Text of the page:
I'm leaning towards multi-zone mini-split heat pumps. Flame view would be nice, but not essential. I saw a YT video of a guy and his BK 30.2. Beautiful stove and he also mentioned long slow burns - I was very impressed. Do you not think I would be able to achieve the same low level smoldering on a Hearthstone.


5. A BK 20.2 has more or less the same output when running at its lowest as a larger BK 30.2 - but the larger model can do so for 30 hrs rather than 20 (allowing 24 hr reloads...). And it can provide a bit more heat when it's cold, i.e. its high end output is higher.

Space needs are a bit larger though.

Finally, do you have wood already? Most wood needs to be split, stacked off the ground, and preferably covered (in sun and with wind) for 2 years to be suitable for burning in these modern stoves. (Pine can be done in a year.) You can't buy wood that's dry enough. Seriously. I'm burning 3-4 year old wood and it's a big difference from 2 year old wood. Get wood for next year Asap. Pine, Ash. And get wood for the second year stacked too (cherry, maple). ANd get wood for the third year (oak, of course, hickory). And after doing all that, you'll only need to get the quantity of wood that you burn in one year to replace what you burnt - and it'll dry for three years, and you'll be much, MUCH happier.
Or buy a pallet of biobricks to go with the stove for the first year (and store them inside).
I was considering the 30.2 as well, do you think it's not overkill for the space?
My builder cut down a bunch of trees when they did the clearing and grading and set them aside for me to use as firewood. I will have a ton of work ahead of me to cut, split and set them aside to season. There are a lot of folks in the area selling wood so I'll probably end up buying for the first couple of years or do the biobricks as you suggested. Thanks for your input!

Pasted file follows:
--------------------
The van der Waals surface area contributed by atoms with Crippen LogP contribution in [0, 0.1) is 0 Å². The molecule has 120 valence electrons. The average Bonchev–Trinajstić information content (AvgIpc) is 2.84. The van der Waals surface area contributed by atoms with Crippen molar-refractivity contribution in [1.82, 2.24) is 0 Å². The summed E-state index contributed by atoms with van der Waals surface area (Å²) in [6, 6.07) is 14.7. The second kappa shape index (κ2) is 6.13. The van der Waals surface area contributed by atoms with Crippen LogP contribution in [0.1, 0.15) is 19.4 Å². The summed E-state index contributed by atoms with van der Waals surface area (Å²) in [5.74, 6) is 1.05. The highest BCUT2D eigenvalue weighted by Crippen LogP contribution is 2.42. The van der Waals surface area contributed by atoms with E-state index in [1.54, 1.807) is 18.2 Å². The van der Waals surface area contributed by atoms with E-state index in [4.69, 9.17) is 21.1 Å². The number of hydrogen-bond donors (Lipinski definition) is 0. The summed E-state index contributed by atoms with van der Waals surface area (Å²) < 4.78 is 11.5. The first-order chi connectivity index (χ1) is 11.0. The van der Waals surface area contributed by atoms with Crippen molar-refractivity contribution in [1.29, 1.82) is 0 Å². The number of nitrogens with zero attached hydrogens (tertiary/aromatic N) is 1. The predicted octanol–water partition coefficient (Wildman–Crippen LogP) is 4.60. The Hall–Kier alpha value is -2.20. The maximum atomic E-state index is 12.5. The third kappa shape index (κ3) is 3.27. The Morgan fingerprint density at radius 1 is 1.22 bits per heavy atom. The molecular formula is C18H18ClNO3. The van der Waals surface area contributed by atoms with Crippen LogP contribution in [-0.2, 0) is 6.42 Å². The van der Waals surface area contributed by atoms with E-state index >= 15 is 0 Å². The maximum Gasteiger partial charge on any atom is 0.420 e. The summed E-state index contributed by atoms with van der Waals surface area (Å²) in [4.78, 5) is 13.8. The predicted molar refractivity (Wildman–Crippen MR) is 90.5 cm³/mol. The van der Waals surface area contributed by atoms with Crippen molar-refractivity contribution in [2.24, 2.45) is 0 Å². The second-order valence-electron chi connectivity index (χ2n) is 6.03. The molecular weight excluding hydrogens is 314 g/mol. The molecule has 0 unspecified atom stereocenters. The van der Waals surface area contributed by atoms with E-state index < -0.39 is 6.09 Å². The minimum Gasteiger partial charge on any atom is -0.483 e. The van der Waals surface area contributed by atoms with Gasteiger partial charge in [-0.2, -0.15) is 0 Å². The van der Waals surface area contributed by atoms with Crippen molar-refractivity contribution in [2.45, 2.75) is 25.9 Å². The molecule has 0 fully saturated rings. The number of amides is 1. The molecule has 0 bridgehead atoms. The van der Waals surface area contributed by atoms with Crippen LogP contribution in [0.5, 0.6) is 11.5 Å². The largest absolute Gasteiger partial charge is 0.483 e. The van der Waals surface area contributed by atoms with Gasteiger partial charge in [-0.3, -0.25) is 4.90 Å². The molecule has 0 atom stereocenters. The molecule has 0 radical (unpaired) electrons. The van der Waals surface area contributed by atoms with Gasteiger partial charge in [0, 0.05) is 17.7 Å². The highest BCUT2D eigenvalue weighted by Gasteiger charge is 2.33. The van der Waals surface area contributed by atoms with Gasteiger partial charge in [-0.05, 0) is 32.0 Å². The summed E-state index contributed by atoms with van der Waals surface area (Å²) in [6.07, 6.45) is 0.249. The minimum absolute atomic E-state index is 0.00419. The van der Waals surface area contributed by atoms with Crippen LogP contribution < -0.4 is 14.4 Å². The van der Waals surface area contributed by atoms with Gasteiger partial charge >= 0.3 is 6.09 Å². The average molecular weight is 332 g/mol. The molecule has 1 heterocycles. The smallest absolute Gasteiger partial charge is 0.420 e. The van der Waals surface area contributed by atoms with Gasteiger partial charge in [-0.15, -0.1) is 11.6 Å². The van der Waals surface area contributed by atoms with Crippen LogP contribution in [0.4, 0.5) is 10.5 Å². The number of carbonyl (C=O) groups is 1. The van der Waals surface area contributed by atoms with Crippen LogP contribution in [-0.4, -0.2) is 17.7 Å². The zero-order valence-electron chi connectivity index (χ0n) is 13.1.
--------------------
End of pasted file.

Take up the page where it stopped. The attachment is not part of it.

I’m not sure a Vornado will move enough air to keep your loft from being incredibly hot. But maybe it will. Hard to guess at.

If you set up your cabin like the pic, you may want to build a small waist high wall behind the stove. I wouldn’t want someone scooting a chair back into the stove. I could also see a jacket on the back of the chair getting dinged or lit up when ben it gets pushed up against it. The small wall would also hide the back of the stove from view.
 
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One thought from a southern wood burner. I’d would not be getting a cat stove. Heatpump and a secondary combustion stove is a great combo. Take last couple weeks as an example. We have had lows in the low 40s where a fire might have been nice but it was up to 60-70 by 2 pm. AC was on yesterday and it will be back down to 39 Wednesday night. You want a nice little fire with pretty flames and then let it go out.

I lake the pacific energy t5. Some days I think a blaze king would be great but most of the time I’m happy to light a small fire or just turn the thermostat up.